Turkey ranks 66th among 167 countries with a high elderly population as the inevitable aging phenomenon continues to grip the country. The latest official figures made public Thursday show that the number of people at the age of 65 and above has reached 7.9 million with a 22.5% rise in the last five years.
Turkish Statistical Institute (TurkStat) which disclosed the data on the elderly population, says their proportion to the total population, currently at 9.5% according to 2020 figures, will reach 11% in 2025 and will follow an upward trend in the following decades. Though it may appear that 7.9 million is a small number compared to the total population of more than 83.6 million people, it is worrying for a country that boasted a young population compared to Europe in the past.
Experts link the aging trend to several factors, particularly to better health care that prolongs life in the country, where longevity showed a rise in recent years. The average remaining life span was 18 years for people at the age of 65, according to statistics.
According to TurkStat, most of the elderly population are between the ages of 65 and 74. In a statement, the institute said passing the proportion of 10% of the elderly population in the total population was an indicator of the aging population and the elderly population is increasing at a higher speed than other age groups.
"Turkey is in the process of demographic transition, which is called the global aging process. Turkey’s shape of age structure changed with advances in public health, better living conditions, increases in welfare level and life expectancy along with decreasing rates of fertility and mortality. The proportion of children and youth in the total population decreased, whereas the proportion of elderly people in the total population increased. Even though Turkey has a young population among countries with older age structure, the absolute number of the elderly population is quite high," it said. Currently, Monaco holds the record for the highest proportion of an elderly population at 33.5%, followed by Japan and Germany, with 28.5% and 22.9%, respectively.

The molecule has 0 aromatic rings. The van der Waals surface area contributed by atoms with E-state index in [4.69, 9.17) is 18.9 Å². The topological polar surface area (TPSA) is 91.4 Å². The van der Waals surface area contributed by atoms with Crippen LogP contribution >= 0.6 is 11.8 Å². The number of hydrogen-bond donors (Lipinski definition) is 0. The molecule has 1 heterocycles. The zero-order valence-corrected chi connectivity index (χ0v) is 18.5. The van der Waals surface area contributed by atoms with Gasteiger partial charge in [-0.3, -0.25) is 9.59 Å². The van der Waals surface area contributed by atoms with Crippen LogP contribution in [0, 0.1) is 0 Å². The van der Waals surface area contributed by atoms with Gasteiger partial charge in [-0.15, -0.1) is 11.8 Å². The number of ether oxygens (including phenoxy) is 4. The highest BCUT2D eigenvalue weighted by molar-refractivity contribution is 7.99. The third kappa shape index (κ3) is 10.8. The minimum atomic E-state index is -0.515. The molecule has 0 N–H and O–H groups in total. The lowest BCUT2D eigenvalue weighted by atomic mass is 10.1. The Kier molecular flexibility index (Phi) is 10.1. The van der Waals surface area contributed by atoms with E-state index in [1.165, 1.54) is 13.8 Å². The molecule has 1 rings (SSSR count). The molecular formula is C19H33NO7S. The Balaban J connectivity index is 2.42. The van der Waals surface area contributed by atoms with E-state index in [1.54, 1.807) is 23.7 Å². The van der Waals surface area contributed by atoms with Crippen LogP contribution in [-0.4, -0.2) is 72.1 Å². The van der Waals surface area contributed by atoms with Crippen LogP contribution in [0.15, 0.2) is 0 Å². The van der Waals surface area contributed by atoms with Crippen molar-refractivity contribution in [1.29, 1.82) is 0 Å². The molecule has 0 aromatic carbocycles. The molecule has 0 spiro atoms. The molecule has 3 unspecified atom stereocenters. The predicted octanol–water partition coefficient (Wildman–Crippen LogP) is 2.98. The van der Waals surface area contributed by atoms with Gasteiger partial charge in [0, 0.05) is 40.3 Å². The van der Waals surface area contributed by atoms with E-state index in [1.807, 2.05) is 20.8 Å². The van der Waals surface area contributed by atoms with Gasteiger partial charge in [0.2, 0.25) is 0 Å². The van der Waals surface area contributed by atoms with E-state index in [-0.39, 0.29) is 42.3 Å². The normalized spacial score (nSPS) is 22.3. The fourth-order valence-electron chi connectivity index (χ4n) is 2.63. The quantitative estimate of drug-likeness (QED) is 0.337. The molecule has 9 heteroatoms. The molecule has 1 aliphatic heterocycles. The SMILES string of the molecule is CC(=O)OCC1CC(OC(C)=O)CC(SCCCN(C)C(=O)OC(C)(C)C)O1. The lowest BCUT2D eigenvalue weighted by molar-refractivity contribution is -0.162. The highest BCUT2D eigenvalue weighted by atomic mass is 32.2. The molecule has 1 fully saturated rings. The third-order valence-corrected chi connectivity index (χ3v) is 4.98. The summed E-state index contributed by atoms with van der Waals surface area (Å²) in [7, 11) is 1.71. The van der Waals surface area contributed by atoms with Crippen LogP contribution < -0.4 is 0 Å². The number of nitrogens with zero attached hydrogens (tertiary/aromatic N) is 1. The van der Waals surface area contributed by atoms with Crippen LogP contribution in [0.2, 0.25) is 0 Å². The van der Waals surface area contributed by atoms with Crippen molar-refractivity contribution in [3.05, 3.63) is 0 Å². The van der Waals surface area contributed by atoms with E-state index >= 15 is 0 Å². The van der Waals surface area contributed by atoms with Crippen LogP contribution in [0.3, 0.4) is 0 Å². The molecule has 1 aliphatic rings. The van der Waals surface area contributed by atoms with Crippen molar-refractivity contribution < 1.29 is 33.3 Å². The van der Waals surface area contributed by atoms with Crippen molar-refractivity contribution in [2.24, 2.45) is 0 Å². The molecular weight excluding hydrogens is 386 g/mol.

Turkey improved home care options and the capacity of nursing homes while families had to pay more for the care of their elderly relatives. Nevertheless, the statistics showed that there were still more than 1.4 million elderly people living alone, most of them women. At least one elderly person lives in one in every four households in the country, TurkStat says.
In terms of the distribution of the elderly population, Sinop, a small province in the Black Sea region, which usually scores high in life satisfaction surveys, had the highest proportion of the elderly population, at 19.8%, in 2020. It is followed by Kastamonu and Artvin, two other provinces in the region while Şırnak, at 3.4%, had the lowest proportion of elderly citizens. It is followed by Hakkari and Şanlıurfa, two other southeastern provinces.
The number of centenarians, meanwhile, reached 5,780 and most were in Istanbul, the country’s most populated city.
Statistics also show that the proportion of illiterate elderly population decreased to 16.9% from 21.9% in 2015 while the number of illiterate women senior citizens was higher compared to men. Turkey had recently started a literacy campaign, especially for women who did not attend school, particularly in rural areas where girls’ education has been shunned in the past and most took up agricultural labor instead of going to school.
TurkStat figures also delve into the poverty rate among the elderly, which stands at 14.2%. Labor force participation among the elderly was 12% and most of those working at the age of 65 and above were men. The majority of those employed at an older age were in the agricultural sector.
On elderly citizens' health, statistics indicate a rising obesity rate, which reached 29% from 22.9% in 2010. TurkStat says elderly citizens die mostly from diseases of the circulatory system and the number of those who die from Alzheimer’s disease increased from 12,000 in 2015 to 13,498.